COVID-19 Roundup: Pandemic Brought Tony Iommi Closer to Ozzy Osbourne
Tony Iommi said the coronavirus pandemic has brought him and former Black Sabbath bandmate Ozzy Osbourne closer together, 18 months after comments by Osbourne suggested there may have been a rift between them.
“I’ve washed the car, cleaned the garage out, done all those little jobs that you realize needed doing, just like everyone else,” Iommi told the Birmingham Mail, adding that he and wife Maria have been binge-watching TV and he’s been playing guitar. “It’s a bit like being on tour, without getting out to play. You’re stuck in the room each night. Neighbors have dropped a note through the door, asking if I want any shopping. They’re looking out for the poor old sod! I think this has brought us all closer. I’m even in touch with Ozzy every day as he gets over his own health problems in L.A.”
Meanwhile, Neil Young, Willie Nelson, Dave Matthews and others announced their appearance at a home-based edition of Farm Aid to take place on April 11 and aired on AXS TV and the Farm Aid website. “On the Farm Aid stage last September, my friend and fellow board member John Mellencamp said, ‘Be hopeful about, have faith in and be grateful for right now - the miracle of life is in the dirt under our farmers’ fingernails,'" Nelson said. "He was right, and I’m so grateful for the farmers, ranchers and farm workers who are on the front lines sustaining all our communities. Now, more than ever, stay strong and positive.”
Megadeth bassist David Ellefson streamed a new solo song, “Simple Truth,” with all profits to be donated to the Italian Red Cross when it’s officially released on April 17. The track was written and partially recorded in Italy; Ellefson’s organization has other links with the nation, which is one of the worst-hit in the world. “It's absolutely devastating to see what the country is going through right now,” he said recently. "The people, and its culture, have been so welcoming to me over the years that i'm honored to do anything I can to give something back to them during this time of need.”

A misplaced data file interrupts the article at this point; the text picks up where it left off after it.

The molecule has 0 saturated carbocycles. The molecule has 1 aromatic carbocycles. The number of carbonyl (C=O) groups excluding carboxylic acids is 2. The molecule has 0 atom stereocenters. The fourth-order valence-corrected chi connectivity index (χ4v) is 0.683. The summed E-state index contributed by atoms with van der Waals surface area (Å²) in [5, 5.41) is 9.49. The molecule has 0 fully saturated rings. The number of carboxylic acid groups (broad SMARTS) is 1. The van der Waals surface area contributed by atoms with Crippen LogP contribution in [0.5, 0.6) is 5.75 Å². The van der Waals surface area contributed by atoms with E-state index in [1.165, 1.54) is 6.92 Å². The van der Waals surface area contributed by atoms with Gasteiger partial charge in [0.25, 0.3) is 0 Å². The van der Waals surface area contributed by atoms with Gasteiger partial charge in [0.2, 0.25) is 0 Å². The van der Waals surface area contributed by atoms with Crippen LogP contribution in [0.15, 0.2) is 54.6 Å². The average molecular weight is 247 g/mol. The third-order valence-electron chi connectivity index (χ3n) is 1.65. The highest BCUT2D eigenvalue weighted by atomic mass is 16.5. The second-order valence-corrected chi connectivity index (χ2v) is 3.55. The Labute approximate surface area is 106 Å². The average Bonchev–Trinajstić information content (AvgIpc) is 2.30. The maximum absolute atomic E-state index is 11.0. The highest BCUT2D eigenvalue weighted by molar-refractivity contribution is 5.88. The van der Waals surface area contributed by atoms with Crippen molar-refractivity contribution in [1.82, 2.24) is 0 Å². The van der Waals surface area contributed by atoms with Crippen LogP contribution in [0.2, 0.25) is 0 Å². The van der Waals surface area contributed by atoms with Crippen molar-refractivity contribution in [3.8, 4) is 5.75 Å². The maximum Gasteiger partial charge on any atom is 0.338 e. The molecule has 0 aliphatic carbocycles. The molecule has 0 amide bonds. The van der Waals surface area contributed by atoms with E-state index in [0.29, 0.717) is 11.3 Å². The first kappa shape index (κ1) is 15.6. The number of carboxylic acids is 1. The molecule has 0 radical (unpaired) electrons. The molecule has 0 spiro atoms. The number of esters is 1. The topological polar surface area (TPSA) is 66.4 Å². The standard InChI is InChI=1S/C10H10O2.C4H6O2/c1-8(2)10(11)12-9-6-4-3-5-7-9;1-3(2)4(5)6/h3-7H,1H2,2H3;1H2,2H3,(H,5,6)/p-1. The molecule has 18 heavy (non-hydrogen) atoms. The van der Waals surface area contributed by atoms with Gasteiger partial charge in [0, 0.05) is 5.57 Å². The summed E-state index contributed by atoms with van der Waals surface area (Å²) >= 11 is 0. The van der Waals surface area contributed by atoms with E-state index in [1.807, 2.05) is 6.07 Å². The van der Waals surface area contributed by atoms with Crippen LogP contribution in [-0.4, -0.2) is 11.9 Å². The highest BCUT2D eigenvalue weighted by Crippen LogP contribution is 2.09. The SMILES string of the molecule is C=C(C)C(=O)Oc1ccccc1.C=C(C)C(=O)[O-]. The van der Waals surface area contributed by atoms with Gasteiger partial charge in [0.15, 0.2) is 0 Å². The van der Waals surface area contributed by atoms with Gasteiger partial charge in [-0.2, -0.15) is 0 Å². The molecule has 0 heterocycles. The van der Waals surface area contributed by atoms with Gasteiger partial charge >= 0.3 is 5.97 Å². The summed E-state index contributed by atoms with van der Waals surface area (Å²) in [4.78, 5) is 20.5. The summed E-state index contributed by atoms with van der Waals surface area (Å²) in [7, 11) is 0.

Henry Rollins streamed the first in a series of radio shows recorded from lockdown titled The Cool Quarantine. He describes the program as “completely indulgent” and “fanatic,” featuring “personal stories, deep cuts, rarities, bootlegs, full albums, EPs and much more.” You can hear the opening episode at the KCRW website.
Melvins leader Buzz Osborne said he was spending his lockdown time preparing for when it would be over. “I’m working on a lot of album and CD packaging with the idea that I can sell it when I am finally able to play live again,” he told Rolling Stone. “Playing live again is a weird concept at this point. … We’re putting together pretty much every possible thing we can. We might as well, considering it’s house arrest for almost the whole world. ... I usually play a lot of golf when I’m home, but that’s not happening. If I can’t play live shows in the near future, I’ll be looking forward to playing golf and recording new music. I have plenty of that ready to go.”
Archive live performances by the Grateful Dead will be streamed on their YouTube channel every Friday starting this week. Titled Shakedown Stream, the first release will be Truckin’ Up to Buffalo, recorded at New York's Rich Stadium on July 4,1989.
Radiohead announced similar plans, with one live show per week to be added to YouTube every Thursday. “We will be releasing one a week until either the restrictions resulting from current situation are eased or we run out of shows,” the band said in a statement. “Which will be first? No one knows.” The opening episode, Live From a Tent in Dublin, was recorded in Ireland on Oct. 8, 2000.
Apple Music launched a $50 million advance royalty program with the intention of insuring that artists don’t have to wait for money they’re owed from the streaming platform. The cash will be paid to independent labels that already have a deal with Apple, to be passed on to those who have a deal with the labels. “These are difficult times for the music industry globally,” read a message from Apple (via Rolling Stone). “Livelihoods are at risk, with multiple sources of income that our industry relies on vanishing overnight. Apple has a deep, decades-long history with music, and we are proud to be in close partnership with the best labels and artists in the world. We want to help.”
There are currently 1.53 million cases of COVID-19 confirmed worldwide, with 89,418 deaths and 337,164 recoveries. Of the 1.11 million active cases, 96 percent are described as mild while 48,201 are serious or critical. In the U.S., the total number of cases has reached 435,160, with 14,797 deaths and 22,891 recoveries.